So I did find Mr. T the rooster but not in the way I had hoped. He was eaten by a raccoon. Likely the same raccoon that ate our other bantam hen, Brown Hen. The very same raccoon that apparently spent the winter in the pile of old corn stalks in our loft. They've been up there since we bought the property and while I had considered rats and mice might move in, it never occurred to me that it might be ideal for something like a raccoon. We are in the process of trying to trap the raccoon but so far it has emptied the box trap four times without tripping it or being caught. I am bummed to be sure, because I REALLY liked Mr. T he was an ideal rooster in every way. He looked after the hens, crowed at dawn, and did his duty.
How do I know? Because last Wednesday our last bantam hen began to hatch out little chicks, Mr. T's offspring, that will hopefully carry on his good traits. Creamy, the hen, had gone broody so I moved her nest into a a dog crate that I closed and locked up at night because she was on the floor of the barn and I was worried something might eat her (a very legitimate fear as it turned out).
Creamy ended up with 19 eggs and I was pretty sure they were mostly fertile. After 24 days though I began to think perhaps I was wrong, when one morning when I opened the crate to let Creamy run out, stretch her legs, and do a bit of scratching, when I suddenly heard peep, peep and a light tapping noise from the nest.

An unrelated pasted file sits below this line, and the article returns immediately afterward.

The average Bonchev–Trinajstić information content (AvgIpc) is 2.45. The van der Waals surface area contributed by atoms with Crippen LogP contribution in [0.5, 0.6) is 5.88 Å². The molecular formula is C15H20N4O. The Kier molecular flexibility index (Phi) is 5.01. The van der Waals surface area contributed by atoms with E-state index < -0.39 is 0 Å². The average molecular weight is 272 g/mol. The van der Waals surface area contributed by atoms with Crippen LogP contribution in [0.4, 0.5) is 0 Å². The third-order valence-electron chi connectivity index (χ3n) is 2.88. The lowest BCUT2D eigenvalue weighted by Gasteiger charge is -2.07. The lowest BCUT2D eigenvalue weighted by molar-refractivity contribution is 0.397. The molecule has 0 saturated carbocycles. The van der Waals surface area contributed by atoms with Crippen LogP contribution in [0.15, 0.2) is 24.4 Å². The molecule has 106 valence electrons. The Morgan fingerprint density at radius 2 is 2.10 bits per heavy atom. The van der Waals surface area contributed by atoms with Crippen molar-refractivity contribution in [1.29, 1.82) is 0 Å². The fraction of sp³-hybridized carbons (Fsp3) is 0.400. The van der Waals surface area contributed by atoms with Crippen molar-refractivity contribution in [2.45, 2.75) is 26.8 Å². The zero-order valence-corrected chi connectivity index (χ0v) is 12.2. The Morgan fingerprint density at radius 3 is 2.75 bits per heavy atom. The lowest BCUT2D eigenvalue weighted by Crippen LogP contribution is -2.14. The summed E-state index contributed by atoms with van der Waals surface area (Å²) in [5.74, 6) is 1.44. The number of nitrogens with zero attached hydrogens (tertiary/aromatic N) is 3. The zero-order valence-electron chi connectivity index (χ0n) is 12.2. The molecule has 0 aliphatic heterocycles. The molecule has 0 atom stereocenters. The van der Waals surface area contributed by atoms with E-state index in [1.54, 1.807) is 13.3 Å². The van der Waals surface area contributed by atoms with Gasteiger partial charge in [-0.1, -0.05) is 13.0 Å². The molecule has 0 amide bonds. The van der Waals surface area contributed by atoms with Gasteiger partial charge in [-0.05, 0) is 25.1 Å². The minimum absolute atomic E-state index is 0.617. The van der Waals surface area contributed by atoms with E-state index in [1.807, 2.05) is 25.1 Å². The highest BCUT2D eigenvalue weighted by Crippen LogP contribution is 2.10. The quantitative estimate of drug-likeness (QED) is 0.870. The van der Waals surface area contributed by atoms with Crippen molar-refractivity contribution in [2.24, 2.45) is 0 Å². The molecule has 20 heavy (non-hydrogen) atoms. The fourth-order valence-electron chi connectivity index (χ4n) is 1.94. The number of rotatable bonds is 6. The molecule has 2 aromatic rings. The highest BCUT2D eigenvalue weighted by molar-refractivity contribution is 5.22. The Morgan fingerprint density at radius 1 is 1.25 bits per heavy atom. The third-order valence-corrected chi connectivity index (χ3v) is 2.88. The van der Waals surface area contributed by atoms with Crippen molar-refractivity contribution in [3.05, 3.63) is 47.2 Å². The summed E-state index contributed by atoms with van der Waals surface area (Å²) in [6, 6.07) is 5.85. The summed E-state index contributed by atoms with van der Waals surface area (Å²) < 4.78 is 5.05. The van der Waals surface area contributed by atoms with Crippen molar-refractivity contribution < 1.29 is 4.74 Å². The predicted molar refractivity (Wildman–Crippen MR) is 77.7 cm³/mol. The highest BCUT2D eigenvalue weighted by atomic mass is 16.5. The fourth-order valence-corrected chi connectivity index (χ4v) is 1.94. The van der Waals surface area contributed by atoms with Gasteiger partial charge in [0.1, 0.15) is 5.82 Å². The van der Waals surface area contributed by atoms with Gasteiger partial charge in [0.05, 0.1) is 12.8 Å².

Over the course of the next four days ten of the nineteen eggs began to hatch. Three never made it out of the egg, we are not sure why, and we lost one of the seven that fully hatched also not sure why.
After the first five had hatched we decided to put Creamy and the chicks into the brooder we had built for our hatchery chicks since they were still tiny fluff balls and we felt Creamy needed a safer place since she was out in the barn. The brooder Mike built is very nice, well built and raccoon proof with hardware cloth screwed down over half the lid. When we went to shift her to the brooder from the dog crate (after 3 days of eggs slowly hatching) we realized that two more were beginning to hatch but Creamy seemed to be ready to shift into caring for her chicks and kept leaving the eggs. SO we brought those two inside put them under the heat lamp and in just a little while two more chicks had hatched but the chicks were not okay (probably why Creamy had abandoned them).
The two little chicks, we'll call them Crook Foot and Crook Neck for now, were very weak and both of them had feet that were were so clenched they couldn't stand. Crook Neck also had what I believe is called "wry neck" and couldn't seem to uncurl from the "in egg" position. We did some rapid internet research and learned this could be due to vitamin E and magnesium deficiencies. So off I went to the store to buy liquid viatmins and vitamin E caplets, in addition we made tiny little braces to help them stretch out their feet and neck. Crook Neck had collar of bubble wrap and scotch tape and both of them had little squares of cereal box scotch taped to their tiny feet. It was the saddest sight you'll ever see, BUT it worked! By the next afternoon both had straightened out and were able to get up and walk like normal chicks. Crook Neck still looks a little sad because the feathers on the head and neck are kinda strange and thin and spiky, but otherwise it seems fine. The next night we were able to slip them in the nest under Creamy and she took them back with no problems. I'm not sure how they'll fare once they get to free ranging but they will have a shot at it at least.